Pondering the price, since I had already bought stainless cable last year, I decided to do my own, using galvanized turnbuckles and wire clips instead of swagged fittings. The total cost is about $30 on top of whatever I spent for the wire. Aside from spending well under $100, I have the capability to adjust the length by changing the size of the loops on the ends when I undo the wire clips. I had been struggling with a wrong length since I rebuilt the mast…it must be a couple of inches shorter than it was.

Buehler’s Backyard Boatbuilding is the name of a book which promotes using just the sort of rigging I’m going to try. He argues that the galvanized wire shows rust long before it weakens while stainless can hide the hairline fractures until they let go. There is no hurry, however. It just snowed for the first noticeable daytime amount. I don’t think sailing is in vogue at the moment.

Problem 100% solved

The process of yesterday’s post works! Produce your book in WORD in the usual way. Have WORD save the FINAL result as a filtered html file. Never go back into WORD with that html Using the (downloaded for free) Kindle Previewer (which includes Kindlegen), open the html in the Previewer which will convert to the needed (MOBI/KF8) format. Set the Paperwhite view and look through the book. Then open the html file…the one that came from WORD…in Wordpad…the utility that comes with all versions of Windows. Clean out ALL the /* Font Definitions */ near the top…WORD puts in all the installed fonts on your computer even though they are not used…in any case you want to get rid of all font definitions so Kindle can be free to use the selection set on the particular reader. Next search and replace any reference to points to ems…using the formula 12pts=1em…10.0pt becomes .8em,and so on. After each set of edits to the html, have Previewer process it again and check the results. Once the font size and font face settings work in Previewer, walk through its view of the book, looking for things that are not quite as you want them, and make other changes to the html…still open in Wordpad. It is amazing how much irrelevant junk is in the file, left over from the doc file. I used it to eliminate extra blank lines and group short lists so they are not spaced out so far…convert separate paragraphs  <p> into one with breaks instead <br>. When all is as you wish in the Previewer, upload the edited html to kindle for final publishing.

There it is…a procedure to get the desired result for Kindle. I have a hunch that adding pictures is another hurdle, but that is for another book and another day.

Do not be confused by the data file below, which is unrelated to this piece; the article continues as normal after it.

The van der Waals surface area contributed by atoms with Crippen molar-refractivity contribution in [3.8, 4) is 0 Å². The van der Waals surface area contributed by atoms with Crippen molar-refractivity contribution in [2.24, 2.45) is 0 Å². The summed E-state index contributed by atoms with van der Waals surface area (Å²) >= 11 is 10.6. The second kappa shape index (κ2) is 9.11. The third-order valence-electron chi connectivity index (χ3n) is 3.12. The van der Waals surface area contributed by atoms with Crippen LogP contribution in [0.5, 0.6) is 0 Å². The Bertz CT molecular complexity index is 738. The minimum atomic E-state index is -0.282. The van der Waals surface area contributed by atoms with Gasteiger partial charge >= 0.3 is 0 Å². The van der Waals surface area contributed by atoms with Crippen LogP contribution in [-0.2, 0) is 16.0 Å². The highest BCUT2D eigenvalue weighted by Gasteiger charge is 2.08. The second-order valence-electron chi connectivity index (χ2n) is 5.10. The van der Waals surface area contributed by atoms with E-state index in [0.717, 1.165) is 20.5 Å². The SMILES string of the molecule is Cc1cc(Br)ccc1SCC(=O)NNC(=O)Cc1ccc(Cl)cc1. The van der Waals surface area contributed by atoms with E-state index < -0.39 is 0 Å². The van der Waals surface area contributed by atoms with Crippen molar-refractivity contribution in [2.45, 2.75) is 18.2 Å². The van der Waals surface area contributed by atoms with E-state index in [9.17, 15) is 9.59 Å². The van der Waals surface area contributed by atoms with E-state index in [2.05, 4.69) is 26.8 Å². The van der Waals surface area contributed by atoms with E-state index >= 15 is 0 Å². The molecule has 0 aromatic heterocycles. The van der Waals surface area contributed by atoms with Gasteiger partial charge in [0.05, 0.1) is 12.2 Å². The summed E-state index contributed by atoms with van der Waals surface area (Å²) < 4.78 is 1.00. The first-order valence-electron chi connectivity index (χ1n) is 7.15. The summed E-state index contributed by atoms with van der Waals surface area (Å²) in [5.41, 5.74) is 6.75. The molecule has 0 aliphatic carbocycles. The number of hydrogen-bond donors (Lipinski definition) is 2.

Problem 90% solved

I have had a breakthrough in getting the WORD doc file into a proper Kindle format! It requires a manual adjustment to the WORD-produced html file. Here is a procedure for fixing the WORD output:

1. I can write in WORD…carefully avoiding extra fonts and setting all styles to Times New Roman.
2. When I’m really, really done, I have WORD save as filtered html
3. I open the html file in Wordpad…NEVER go back to WORD from here or it will put all the deleted stuff back! 
4. I cut out all the font definitions except Times New Roman…this deletes a huge part of the file since I have hundreds of fonts installed on my computer.
5. I go through the style definitions and delete all my unused ones…again I have a lot of styles that are not in use in the document in question.
6. The remaining…hopefully only a few…styles I edit so wherever there is a reference to a point size I replace it with an em size…the conversion is 12pt=1em. I may investigate the % operator in the future.
7. I save the file from Wordpad (just use ctrl S so it saves by the same name as it came in…with an html extension).(Someone told me before to do this but the inability to save a new file from Wordpad with an html extension stopped me)
8. Have Kindle previewer/kindlegen convert the html file and view the book. NOW the paperwhite preview allows changes to font sizes.

(It still doesn’t change fonts like it should, but I assume there are some other changes to the html that will fix that…the amazing thing is that a number of the warnings in the compile process are now gone and the result works while keeping the footnote links.)

Paperwhite font struggle continues

I managed to waste a good half-day yesterday fighting the point-size references in WORD-created “filtered html”. Here are a few things that apparently do not work:

1. Processing the WORD doc file via KDP’s online upload-to-publish process (instead of the WORD-produced html file) produces a result that works on the previewer in the Paperwhite setting, but deletes all the footnotes and footnote references. There is the text… stripped of all footnotes. It behaves perfectly…changes size and font face in the previewer as is supposed to happen. Unfortunately saving the result…even as a draft…erases the active, approved version, so even with quickly re-uploading the original version, the title is down for 12 hours while they re-check it.

2. Converting the doc file with a program I found on line,Word Reader, produces an html  file stripped of the footnotes, just the same as uploading the doc file to Kindle. Continue reading Paperwhite font struggle continues